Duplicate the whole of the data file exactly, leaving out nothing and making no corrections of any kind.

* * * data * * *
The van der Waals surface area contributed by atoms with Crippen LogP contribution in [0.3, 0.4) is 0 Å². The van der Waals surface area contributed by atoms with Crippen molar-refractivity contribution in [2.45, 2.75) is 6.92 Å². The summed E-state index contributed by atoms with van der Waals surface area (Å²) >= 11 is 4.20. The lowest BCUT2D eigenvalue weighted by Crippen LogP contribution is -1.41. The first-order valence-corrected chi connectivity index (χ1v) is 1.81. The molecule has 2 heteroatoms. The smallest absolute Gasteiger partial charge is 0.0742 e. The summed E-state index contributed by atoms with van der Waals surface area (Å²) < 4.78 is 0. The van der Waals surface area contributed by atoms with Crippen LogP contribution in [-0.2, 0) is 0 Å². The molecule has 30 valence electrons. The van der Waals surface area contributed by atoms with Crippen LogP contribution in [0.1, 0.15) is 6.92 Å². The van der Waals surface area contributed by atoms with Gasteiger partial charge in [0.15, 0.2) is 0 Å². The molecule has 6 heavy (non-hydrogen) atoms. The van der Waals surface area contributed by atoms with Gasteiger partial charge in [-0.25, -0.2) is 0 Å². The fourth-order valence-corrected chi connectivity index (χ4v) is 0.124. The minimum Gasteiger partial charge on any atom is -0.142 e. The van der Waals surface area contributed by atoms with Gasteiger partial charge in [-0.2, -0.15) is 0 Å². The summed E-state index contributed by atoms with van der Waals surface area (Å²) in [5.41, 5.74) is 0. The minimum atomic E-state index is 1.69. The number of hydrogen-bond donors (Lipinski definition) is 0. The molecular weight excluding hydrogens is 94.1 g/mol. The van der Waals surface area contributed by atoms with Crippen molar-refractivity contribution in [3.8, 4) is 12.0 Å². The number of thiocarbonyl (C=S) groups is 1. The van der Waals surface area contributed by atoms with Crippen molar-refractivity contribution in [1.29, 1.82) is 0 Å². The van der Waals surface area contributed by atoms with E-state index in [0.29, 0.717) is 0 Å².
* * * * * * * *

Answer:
The van der Waals surface area contributed by atoms with Crippen LogP contribution in [0.3, 0.4) is 0 Å². The van der Waals surface area contributed by atoms with Crippen molar-refractivity contribution in [2.45, 2.75) is 6.92 Å². The summed E-state index contributed by atoms with van der Waals surface area (Å²) >= 11 is 4.20. The lowest BCUT2D eigenvalue weighted by Crippen LogP contribution is -1.41. The first-order valence-corrected chi connectivity index (χ1v) is 1.81. The molecule has 2 heteroatoms. The smallest absolute Gasteiger partial charge is 0.0742 e. The summed E-state index contributed by atoms with van der Waals surface area (Å²) < 4.78 is 0. The van der Waals surface area contributed by atoms with Crippen LogP contribution in [-0.2, 0) is 0 Å². The molecule has 30 valence electrons. The van der Waals surface area contributed by atoms with Crippen LogP contribution in [0.1, 0.15) is 6.92 Å². The van der Waals surface area contributed by atoms with Gasteiger partial charge in [0.15, 0.2) is 0 Å². The molecule has 6 heavy (non-hydrogen) atoms. The van der Waals surface area contributed by atoms with Gasteiger partial charge in [-0.25, -0.2) is 0 Å². The fourth-order valence-corrected chi connectivity index (χ4v) is 0.124. The minimum Gasteiger partial charge on any atom is -0.142 e. The van der Waals surface area contributed by atoms with Gasteiger partial charge in [-0.2, -0.15) is 0 Å². The summed E-state index contributed by atoms with van der Waals surface area (Å²) in [5.41, 5.74) is 0. The minimum atomic E-state index is 1.69. The number of hydrogen-bond donors (Lipinski definition) is 0. The molecular weight excluding hydrogens is 94.1 g/mol. The van der Waals surface area contributed by atoms with Crippen molar-refractivity contribution in [3.8, 4) is 12.0 Å². The number of thiocarbonyl (C=S) groups is 1. The van der Waals surface area contributed by atoms with Crippen molar-refractivity contribution in [1.29, 1.82) is 0 Å². The van der Waals surface area contributed by atoms with E-state index in [0.29, 0.717) is 0 Å².